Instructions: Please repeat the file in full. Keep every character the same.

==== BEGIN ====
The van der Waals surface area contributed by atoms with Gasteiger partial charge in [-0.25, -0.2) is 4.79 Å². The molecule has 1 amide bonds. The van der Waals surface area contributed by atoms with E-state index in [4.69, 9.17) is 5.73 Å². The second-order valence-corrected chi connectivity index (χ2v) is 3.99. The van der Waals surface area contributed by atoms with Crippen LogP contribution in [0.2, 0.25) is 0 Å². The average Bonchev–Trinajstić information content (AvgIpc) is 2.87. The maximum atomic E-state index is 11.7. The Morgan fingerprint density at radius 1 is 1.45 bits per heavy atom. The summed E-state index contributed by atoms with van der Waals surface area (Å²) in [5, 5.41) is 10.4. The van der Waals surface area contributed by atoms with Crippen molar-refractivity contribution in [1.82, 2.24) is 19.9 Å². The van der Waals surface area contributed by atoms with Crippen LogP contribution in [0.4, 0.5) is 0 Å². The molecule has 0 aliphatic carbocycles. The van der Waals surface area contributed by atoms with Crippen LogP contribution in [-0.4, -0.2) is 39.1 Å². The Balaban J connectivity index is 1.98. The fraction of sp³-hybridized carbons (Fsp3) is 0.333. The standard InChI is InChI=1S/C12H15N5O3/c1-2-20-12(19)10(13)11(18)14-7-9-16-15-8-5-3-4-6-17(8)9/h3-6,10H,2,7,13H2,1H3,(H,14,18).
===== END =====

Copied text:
The van der Waals surface area contributed by atoms with Gasteiger partial charge in [-0.25, -0.2) is 4.79 Å². The molecule has 1 amide bonds. The van der Waals surface area contributed by atoms with E-state index in [4.69, 9.17) is 5.73 Å². The second-order valence-corrected chi connectivity index (χ2v) is 3.99. The van der Waals surface area contributed by atoms with Crippen LogP contribution in [0.2, 0.25) is 0 Å². The average Bonchev–Trinajstić information content (AvgIpc) is 2.87. The maximum atomic E-state index is 11.7. The Morgan fingerprint density at radius 1 is 1.45 bits per heavy atom. The summed E-state index contributed by atoms with van der Waals surface area (Å²) in [5, 5.41) is 10.4. The van der Waals surface area contributed by atoms with Crippen molar-refractivity contribution in [1.82, 2.24) is 19.9 Å². The van der Waals surface area contributed by atoms with Crippen LogP contribution in [0.4, 0.5) is 0 Å². The molecule has 0 aliphatic carbocycles. The van der Waals surface area contributed by atoms with Crippen LogP contribution in [-0.4, -0.2) is 39.1 Å². The Balaban J connectivity index is 1.98. The fraction of sp³-hybridized carbons (Fsp3) is 0.333. The standard InChI is InChI=1S/C12H15N5O3/c1-2-20-12(19)10(13)11(18)14-7-9-16-15-8-5-3-4-6-17(8)9/h3-6,10H,2,7,13H2,1H3,(H,14,18).